Comparisons Of The Core And Mantle Compositions Of Earth Analogs From Different Terrestrial Planet Formation Scenarios

By Keith Cowing
Status Report
February 22, 2023
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Comparisons Of The Core And Mantle Compositions Of Earth Analogs From Different Terrestrial Planet Formation Scenarios
Properties of Earth’s accretion history from different N-body simulations and scenarios of Solar System formation. a) Accretion histories of Earth analogs where dashed vertical lines represent the average time at which Earth analogs from each scenario reach 90% of their final mass (t90). b) Distributions of initial embryo masses used as initial conditions in N-body simulations. The symbols on the figure represent initial conditions for only one simulation from each suite. c–f) Normalized histograms of impactor masses and g–j) impact velocities of embryo collisions onto Earth analogs. Impactor masses and impact velocities are binned in increments of 0.05 Earth masses and 0.1, respectively. Abbreviations are as follows: O06 (O’Brien et al., 2006), R09 (Raymond et al., 2009), KC15 (Kaib and Cowan, 2015), RI17 (Raymond and Izidoro, 2017a), and 0.025, 0.05, and 0.08 represent the initial embryo masses, in Earth masses, of Grand Tack simulations from Jacobson and Morbidelli (2014). — astro-ph.EP

The chemical compositions of Earth’s core and mantle provide insight into the processes that led to their formation. N-body simulations, on the other hand, generally do not contain chemical information, and seek to only reproduce the masses and orbits of the terrestrial planets.

These simulations can be grouped into four potentially viable scenarios of Solar System formation (Classical, Annulus, Grand Tack, and Early Instability) for which we compile a total of 433 N-body simulations. We relate the outputs of these simulations to the chemistry of Earth’s core and mantle using a melt-scaling law combined with a multi-stage model of core formation.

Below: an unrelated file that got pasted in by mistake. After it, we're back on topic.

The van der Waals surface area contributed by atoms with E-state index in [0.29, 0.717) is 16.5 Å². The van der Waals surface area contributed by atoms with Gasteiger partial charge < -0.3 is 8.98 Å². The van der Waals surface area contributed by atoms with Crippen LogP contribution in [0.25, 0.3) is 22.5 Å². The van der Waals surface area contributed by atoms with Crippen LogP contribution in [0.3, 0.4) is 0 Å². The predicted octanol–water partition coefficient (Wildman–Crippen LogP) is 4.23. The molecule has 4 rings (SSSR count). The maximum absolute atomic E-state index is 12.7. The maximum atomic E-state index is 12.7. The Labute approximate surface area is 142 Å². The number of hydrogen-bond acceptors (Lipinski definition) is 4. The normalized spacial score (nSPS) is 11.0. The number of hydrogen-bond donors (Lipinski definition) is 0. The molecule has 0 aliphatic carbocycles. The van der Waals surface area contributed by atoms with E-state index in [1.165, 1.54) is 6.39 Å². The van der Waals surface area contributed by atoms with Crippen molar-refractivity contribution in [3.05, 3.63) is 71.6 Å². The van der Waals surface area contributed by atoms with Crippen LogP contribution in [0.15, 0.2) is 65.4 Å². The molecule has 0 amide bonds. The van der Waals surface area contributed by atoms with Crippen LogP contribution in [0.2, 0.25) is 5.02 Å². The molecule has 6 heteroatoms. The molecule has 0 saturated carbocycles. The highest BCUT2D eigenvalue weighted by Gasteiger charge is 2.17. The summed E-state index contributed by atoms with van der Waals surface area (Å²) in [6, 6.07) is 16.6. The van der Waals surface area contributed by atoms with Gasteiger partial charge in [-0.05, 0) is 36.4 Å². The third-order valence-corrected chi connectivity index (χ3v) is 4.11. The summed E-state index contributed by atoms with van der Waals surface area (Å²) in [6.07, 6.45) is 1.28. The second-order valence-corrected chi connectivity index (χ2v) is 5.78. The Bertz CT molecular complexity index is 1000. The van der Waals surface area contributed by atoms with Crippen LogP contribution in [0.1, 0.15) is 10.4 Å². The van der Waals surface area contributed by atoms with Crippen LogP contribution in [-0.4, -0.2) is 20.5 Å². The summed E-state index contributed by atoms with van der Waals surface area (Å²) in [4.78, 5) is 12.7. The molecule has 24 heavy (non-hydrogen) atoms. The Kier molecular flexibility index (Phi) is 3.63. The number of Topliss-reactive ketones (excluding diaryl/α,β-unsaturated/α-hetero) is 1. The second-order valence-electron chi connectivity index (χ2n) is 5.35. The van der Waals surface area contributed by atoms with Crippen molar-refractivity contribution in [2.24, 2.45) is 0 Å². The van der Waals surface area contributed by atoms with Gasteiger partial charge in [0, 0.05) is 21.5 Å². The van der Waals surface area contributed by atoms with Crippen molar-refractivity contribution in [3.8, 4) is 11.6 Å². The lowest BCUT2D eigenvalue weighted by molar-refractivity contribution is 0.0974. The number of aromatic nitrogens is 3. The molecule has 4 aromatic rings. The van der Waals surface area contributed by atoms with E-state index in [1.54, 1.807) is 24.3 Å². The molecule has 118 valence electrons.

We find the compositions of Earth analogs to be largely governed by the fraction of equilibrating embryo cores and the initial embryo masses in N-body simulations. Simulation type may be important when considering magma ocean lifetimes, where Grand Tack simulations have the largest amounts of material accreted after the last giant impact.

However, we cannot rule out any accretion scenarios or initial embryo masses due to the sensitivity of Earth’s mantle composition to different parameters and the stochastic nature of N-body simulations. Comparing the last embryo impacts experienced by Earth analogs to specific Moon-forming scenarios, we find the characteristics of the Moon-forming impact are dependent on the initial conditions in N-body simulations where larger initial embryo masses promote larger and slower Moon-forming impactors. Mars-sized initial embryos are most consistent with the canonical hit-and-run scenario onto a solid mantle.

Our results suggest that constraining the fraction of equilibrating impactor core and the initial embryo masses in N-body simulations could be significant for understanding both Earth’s accretion history and characteristics of the Moon-forming impact.

Jesse T. Gu, Rebecca A. Fischer, Matthew C. Brennan, Matthew S. Clement, Seth A. Jacobson, Nathan A. Kaib, David P. O’Brien, Sean N. Raymond

Subjects: Earth and Planetary Astrophysics (astro-ph.EP)
Cite as: arXiv:2302.11020 [astro-ph.EP] (or arXiv:2302.11020v1 [astro-ph.EP] for this version)
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From: Jesse Gu
[v1] Tue, 21 Feb 2023 21:33:59 UTC (2,322 KB)

Explorers Club Fellow, ex-NASA Space Station Payload manager/space biologist, Away Teams, Journalist, Lapsed climber, Synaesthete, Na’Vi-Jedi-Freman-Buddhist-mix, ASL, Devon Island and Everest Base Camp veteran, (he/him) 🖖🏻